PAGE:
My son’s birthright
This past Friday our small family piled into our car and drove to Bubanza. We celebrated the completion of the first academic year of Kwizera Academy, a school we founded just last year. On the drive home, slicing through the Burundian countryside, I thought about what this landscape has come to mean to me. I felt more deeply what I hope it means to my son who is native to this place. I'm not a poet, but these are the…
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This Writers Life
[caption id="attachment_1244" align="aligncenter" width="500"] Photo credit: Sarah Joslyn of SarsCreative, originally created for SheLoves Magazine.[/caption] My friend and fellow writing group partner, Christiana Peterson, invited me to share some thoughts on my current writing projects and writing process. How could I not play? First, take a moment to visit Christiana’s place and read about her process (she’s currently working with words around themes of farming, intentional community living and death – so you don’t want to miss out on any…
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The Adopted One
This past November I was invited to share at The Simply Jesus Gathering in Denver, CO. The mandate was simple - share something you are currently discovering about Jesus. I knew instantly what I'd share since these past fourteen months I've been seeing Jesus through a new lens. Here is my offering to the Jesus conversation...   https://vimeo.com/81340536 Afterwards I was approached my birth moms, adoptive parents, adopted adults and soon-to-be adoptive parents to share stories about living adopted. I…
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{ Deeper Story: Our Gratitude }
[caption id="attachment_1280" align="aligncenter" width="500"] Celebrating with Emma (Photo by Tina Francis)[/caption] We brought her home when she was eighteen months old. It felt like we snatched her from death and disease, from a life defined by a hospice order and lived out in a small orphanage. Her homecoming was heavy-laden with healing. She entered our home as a celebrated and cherished child, my Emma. A few months into our shared life we sat in her room colored with lemon sorbet…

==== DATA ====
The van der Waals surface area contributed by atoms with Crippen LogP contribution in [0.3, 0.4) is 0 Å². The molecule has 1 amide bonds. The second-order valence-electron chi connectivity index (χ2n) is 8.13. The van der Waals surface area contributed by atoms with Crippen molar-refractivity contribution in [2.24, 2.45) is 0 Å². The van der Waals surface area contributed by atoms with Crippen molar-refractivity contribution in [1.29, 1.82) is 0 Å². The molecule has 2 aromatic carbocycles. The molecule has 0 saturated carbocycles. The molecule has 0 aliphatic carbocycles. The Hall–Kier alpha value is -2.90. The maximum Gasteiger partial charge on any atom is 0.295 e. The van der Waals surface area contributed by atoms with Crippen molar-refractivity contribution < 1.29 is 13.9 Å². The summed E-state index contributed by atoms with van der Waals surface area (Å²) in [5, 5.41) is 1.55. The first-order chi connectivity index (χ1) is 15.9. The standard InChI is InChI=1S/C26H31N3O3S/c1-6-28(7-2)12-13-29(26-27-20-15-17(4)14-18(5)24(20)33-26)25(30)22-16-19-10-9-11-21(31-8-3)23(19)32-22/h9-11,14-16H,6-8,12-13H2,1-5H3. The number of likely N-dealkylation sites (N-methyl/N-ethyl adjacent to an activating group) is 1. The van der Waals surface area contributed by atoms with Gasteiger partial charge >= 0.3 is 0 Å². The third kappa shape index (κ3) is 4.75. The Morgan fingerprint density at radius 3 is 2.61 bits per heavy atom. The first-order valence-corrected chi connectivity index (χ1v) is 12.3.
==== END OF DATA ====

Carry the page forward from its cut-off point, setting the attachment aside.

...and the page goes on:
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I am from…
[caption id="attachment_1194" align="aligncenter" width="500"] Laughing as we wrote... photo by Tina Francis[/caption] I am from an immaculate house, heady with ammonia and lemon. I am from a room with eyelet bed skirts, piles of ruffled pillows and the daily expectation of a perfectly made bed. I am from books and a chalkboard, dance recitals and satin ballet shoes, straight As and honor roll.   I am from Saturday chores inside and out, father’s forehead covered in sawdust, mom elbow-deep in…
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{ ShePonders: Fearfully & Wonderfully Made }
I scribbled the word abortion with my teen-age cursive in my Study Bible. My youth pastor told us that Psalm 139 proved that God made us, knew us and determined that we each should live. Proof positive that abortion is a sin, he declared. And so I marked the margin of my Bible, determining to never forget where God stood on this issue. Maybe as an adopted child I grew up with the acute awareness that I was a candidate…
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adoption: a free write
I am from the company of the adopted, once relinquished but swiftly redeemed and daily resurrected by the care of a father and compassion of a mother. I want my own children to feel that redemptive energy running through their veins, fortifying their sense of self, the adoptive sacrament sweet on their tongues. I feel responsible to impart blessing on each of their days so they, too, will taste and see the goodness – not the abandonment. I wonder sometimes,…
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War Photographer: Tandem Stories
[caption id="attachment_927" align="aligncenter" width="500"] [Photo Credit: Ellen Olive Photography][/caption]While I haven’t birthed my children, I’ve birthed their stories. In the early days our adoption tale felt legendary, laced with Spirit-whispered promises and just in a nick of time departures and a medical miracle for good measure. To tell these stories was to tell my story of deep formation during the adoptive arc, revealing my eventual status as an accidental mother of two Burundian babies only possible in the imagination of…
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{ Deeper Story: Birth Mother }
Today my son asked me about his birth mother – again. Why couldn’t she keep him? When you adopt, you must be all kinds of strong, tender and honest. Best we can tell she abandoned him roadside, only days old, umbilical cord still in tact. She wanted him to be found, why else wrap him in her bright African block fabric skirt? I imagine her watching from the bush, waiting for someone to carry him to a better life. Another…
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ex nihilo
I never liked babysitting. I only did it to earn enough money to buy my first topical study Bible, and then I was done. I didn’t volunteer to help in the church nursery – ever. Kids and I weren’t an easy fit. I knew early on I wouldn’t be a mother. When I married, my husband was of the same mind. As an African from a large family, he reasoned he already supported a tribe of siblings, a hoard of…
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